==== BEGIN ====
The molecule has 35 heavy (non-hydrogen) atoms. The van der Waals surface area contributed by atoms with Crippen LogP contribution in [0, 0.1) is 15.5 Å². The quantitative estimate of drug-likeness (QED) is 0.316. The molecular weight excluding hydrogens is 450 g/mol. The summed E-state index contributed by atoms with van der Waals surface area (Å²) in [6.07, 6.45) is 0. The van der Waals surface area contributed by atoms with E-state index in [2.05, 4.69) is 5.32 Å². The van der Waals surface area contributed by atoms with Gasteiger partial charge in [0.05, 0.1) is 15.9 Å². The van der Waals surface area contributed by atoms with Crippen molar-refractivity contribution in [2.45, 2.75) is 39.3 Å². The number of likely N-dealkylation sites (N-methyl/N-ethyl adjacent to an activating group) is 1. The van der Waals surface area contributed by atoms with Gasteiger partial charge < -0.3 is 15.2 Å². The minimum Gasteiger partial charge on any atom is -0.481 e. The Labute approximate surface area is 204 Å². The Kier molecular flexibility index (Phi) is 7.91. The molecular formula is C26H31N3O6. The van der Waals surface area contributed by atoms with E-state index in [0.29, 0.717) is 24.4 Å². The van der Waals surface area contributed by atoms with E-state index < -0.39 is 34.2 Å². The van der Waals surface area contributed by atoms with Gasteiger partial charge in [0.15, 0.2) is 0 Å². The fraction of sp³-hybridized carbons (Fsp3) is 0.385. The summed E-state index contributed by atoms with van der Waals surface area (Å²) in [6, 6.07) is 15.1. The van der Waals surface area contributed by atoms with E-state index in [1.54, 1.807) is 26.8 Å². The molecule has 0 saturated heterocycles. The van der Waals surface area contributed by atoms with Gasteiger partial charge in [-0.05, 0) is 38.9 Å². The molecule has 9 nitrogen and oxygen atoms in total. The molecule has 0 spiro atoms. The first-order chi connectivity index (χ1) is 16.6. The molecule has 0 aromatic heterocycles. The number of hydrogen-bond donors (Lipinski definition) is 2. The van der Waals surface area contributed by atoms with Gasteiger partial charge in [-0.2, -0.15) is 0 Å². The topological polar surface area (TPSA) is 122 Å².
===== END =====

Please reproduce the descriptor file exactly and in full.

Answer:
The molecule has 35 heavy (non-hydrogen) atoms. The van der Waals surface area contributed by atoms with Crippen LogP contribution in [0, 0.1) is 15.5 Å². The quantitative estimate of drug-likeness (QED) is 0.316. The molecular weight excluding hydrogens is 450 g/mol. The summed E-state index contributed by atoms with van der Waals surface area (Å²) in [6.07, 6.45) is 0. The van der Waals surface area contributed by atoms with E-state index in [2.05, 4.69) is 5.32 Å². The van der Waals surface area contributed by atoms with Gasteiger partial charge in [0.05, 0.1) is 15.9 Å². The van der Waals surface area contributed by atoms with Crippen molar-refractivity contribution in [2.45, 2.75) is 39.3 Å². The number of likely N-dealkylation sites (N-methyl/N-ethyl adjacent to an activating group) is 1. The van der Waals surface area contributed by atoms with Gasteiger partial charge < -0.3 is 15.2 Å². The minimum Gasteiger partial charge on any atom is -0.481 e. The Labute approximate surface area is 204 Å². The Kier molecular flexibility index (Phi) is 7.91. The molecular formula is C26H31N3O6. The van der Waals surface area contributed by atoms with E-state index in [0.29, 0.717) is 24.4 Å². The van der Waals surface area contributed by atoms with E-state index < -0.39 is 34.2 Å². The van der Waals surface area contributed by atoms with Gasteiger partial charge in [0.15, 0.2) is 0 Å². The fraction of sp³-hybridized carbons (Fsp3) is 0.385. The summed E-state index contributed by atoms with van der Waals surface area (Å²) in [6, 6.07) is 15.1. The van der Waals surface area contributed by atoms with E-state index in [1.54, 1.807) is 26.8 Å². The molecule has 0 saturated heterocycles. The van der Waals surface area contributed by atoms with Gasteiger partial charge in [-0.05, 0) is 38.9 Å². The molecule has 9 nitrogen and oxygen atoms in total. The molecule has 0 spiro atoms. The first-order chi connectivity index (χ1) is 16.6. The molecule has 0 aromatic heterocycles. The number of hydrogen-bond donors (Lipinski definition) is 2. The van der Waals surface area contributed by atoms with Gasteiger partial charge in [-0.2, -0.15) is 0 Å². The topological polar surface area (TPSA) is 122 Å².